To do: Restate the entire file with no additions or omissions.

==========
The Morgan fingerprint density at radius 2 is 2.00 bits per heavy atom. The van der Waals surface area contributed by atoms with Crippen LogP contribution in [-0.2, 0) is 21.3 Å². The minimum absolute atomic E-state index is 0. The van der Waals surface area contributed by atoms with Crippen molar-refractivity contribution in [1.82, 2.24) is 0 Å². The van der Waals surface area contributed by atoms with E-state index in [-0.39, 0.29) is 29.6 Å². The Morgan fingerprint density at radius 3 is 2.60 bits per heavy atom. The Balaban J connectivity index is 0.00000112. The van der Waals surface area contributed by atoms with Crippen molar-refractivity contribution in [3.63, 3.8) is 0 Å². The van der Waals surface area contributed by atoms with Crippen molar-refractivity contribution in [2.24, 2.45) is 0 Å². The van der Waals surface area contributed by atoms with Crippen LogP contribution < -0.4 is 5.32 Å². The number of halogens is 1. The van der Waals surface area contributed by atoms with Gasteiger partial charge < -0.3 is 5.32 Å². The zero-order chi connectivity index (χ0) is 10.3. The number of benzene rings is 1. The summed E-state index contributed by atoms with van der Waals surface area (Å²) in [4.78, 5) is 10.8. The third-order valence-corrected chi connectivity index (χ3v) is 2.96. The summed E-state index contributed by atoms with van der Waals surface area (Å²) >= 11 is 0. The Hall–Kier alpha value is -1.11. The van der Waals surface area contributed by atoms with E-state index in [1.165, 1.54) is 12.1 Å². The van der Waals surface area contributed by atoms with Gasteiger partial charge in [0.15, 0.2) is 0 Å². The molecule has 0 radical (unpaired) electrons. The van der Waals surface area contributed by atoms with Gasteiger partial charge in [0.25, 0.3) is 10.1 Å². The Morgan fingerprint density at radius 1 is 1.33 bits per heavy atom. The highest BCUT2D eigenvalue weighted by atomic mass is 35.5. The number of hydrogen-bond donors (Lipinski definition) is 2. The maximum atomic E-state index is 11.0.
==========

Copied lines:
The Morgan fingerprint density at radius 2 is 2.00 bits per heavy atom. The van der Waals surface area contributed by atoms with Crippen LogP contribution in [-0.2, 0) is 21.3 Å². The minimum absolute atomic E-state index is 0. The van der Waals surface area contributed by atoms with Crippen molar-refractivity contribution in [1.82, 2.24) is 0 Å². The van der Waals surface area contributed by atoms with E-state index in [-0.39, 0.29) is 29.6 Å². The Morgan fingerprint density at radius 3 is 2.60 bits per heavy atom. The Balaban J connectivity index is 0.00000112. The van der Waals surface area contributed by atoms with Crippen molar-refractivity contribution in [3.63, 3.8) is 0 Å². The van der Waals surface area contributed by atoms with Crippen molar-refractivity contribution in [2.24, 2.45) is 0 Å². The van der Waals surface area contributed by atoms with Crippen LogP contribution < -0.4 is 5.32 Å². The number of halogens is 1. The van der Waals surface area contributed by atoms with Gasteiger partial charge < -0.3 is 5.32 Å². The zero-order chi connectivity index (χ0) is 10.3. The number of benzene rings is 1. The summed E-state index contributed by atoms with van der Waals surface area (Å²) in [4.78, 5) is 10.8. The third-order valence-corrected chi connectivity index (χ3v) is 2.96. The summed E-state index contributed by atoms with van der Waals surface area (Å²) >= 11 is 0. The Hall–Kier alpha value is -1.11. The van der Waals surface area contributed by atoms with E-state index in [1.165, 1.54) is 12.1 Å². The van der Waals surface area contributed by atoms with Gasteiger partial charge in [0.15, 0.2) is 0 Å². The molecule has 0 radical (unpaired) electrons. The van der Waals surface area contributed by atoms with Gasteiger partial charge in [0.25, 0.3) is 10.1 Å². The Morgan fingerprint density at radius 1 is 1.33 bits per heavy atom. The highest BCUT2D eigenvalue weighted by atomic mass is 35.5. The number of hydrogen-bond donors (Lipinski definition) is 2. The maximum atomic E-state index is 11.0.